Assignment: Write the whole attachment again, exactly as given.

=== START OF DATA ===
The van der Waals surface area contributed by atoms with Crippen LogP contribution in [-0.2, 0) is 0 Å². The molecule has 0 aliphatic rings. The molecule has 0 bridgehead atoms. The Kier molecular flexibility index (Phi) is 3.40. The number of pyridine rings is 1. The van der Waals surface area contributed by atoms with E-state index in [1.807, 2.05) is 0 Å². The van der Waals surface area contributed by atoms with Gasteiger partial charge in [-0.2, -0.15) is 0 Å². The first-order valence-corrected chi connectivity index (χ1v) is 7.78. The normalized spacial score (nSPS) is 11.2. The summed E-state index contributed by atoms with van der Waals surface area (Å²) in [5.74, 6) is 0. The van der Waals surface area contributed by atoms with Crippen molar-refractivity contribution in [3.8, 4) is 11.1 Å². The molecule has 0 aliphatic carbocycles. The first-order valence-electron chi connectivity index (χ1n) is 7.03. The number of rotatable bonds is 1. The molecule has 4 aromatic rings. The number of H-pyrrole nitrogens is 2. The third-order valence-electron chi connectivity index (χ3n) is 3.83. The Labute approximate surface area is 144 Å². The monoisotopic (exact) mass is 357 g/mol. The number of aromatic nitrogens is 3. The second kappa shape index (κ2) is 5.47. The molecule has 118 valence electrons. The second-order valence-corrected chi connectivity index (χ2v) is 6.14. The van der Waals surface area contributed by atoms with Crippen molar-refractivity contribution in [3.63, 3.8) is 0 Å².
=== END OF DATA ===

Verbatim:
The van der Waals surface area contributed by atoms with Crippen LogP contribution in [-0.2, 0) is 0 Å². The molecule has 0 aliphatic rings. The molecule has 0 bridgehead atoms. The Kier molecular flexibility index (Phi) is 3.40. The number of pyridine rings is 1. The van der Waals surface area contributed by atoms with E-state index in [1.807, 2.05) is 0 Å². The van der Waals surface area contributed by atoms with Gasteiger partial charge in [-0.2, -0.15) is 0 Å². The first-order valence-corrected chi connectivity index (χ1v) is 7.78. The normalized spacial score (nSPS) is 11.2. The summed E-state index contributed by atoms with van der Waals surface area (Å²) in [5.74, 6) is 0. The van der Waals surface area contributed by atoms with Crippen molar-refractivity contribution in [3.8, 4) is 11.1 Å². The molecule has 0 aliphatic carbocycles. The first-order valence-electron chi connectivity index (χ1n) is 7.03. The number of rotatable bonds is 1. The molecule has 4 aromatic rings. The number of H-pyrrole nitrogens is 2. The third-order valence-electron chi connectivity index (χ3n) is 3.83. The Labute approximate surface area is 144 Å². The monoisotopic (exact) mass is 357 g/mol. The number of aromatic nitrogens is 3. The second kappa shape index (κ2) is 5.47. The molecule has 118 valence electrons. The second-order valence-corrected chi connectivity index (χ2v) is 6.14. The van der Waals surface area contributed by atoms with Crippen molar-refractivity contribution in [3.63, 3.8) is 0 Å².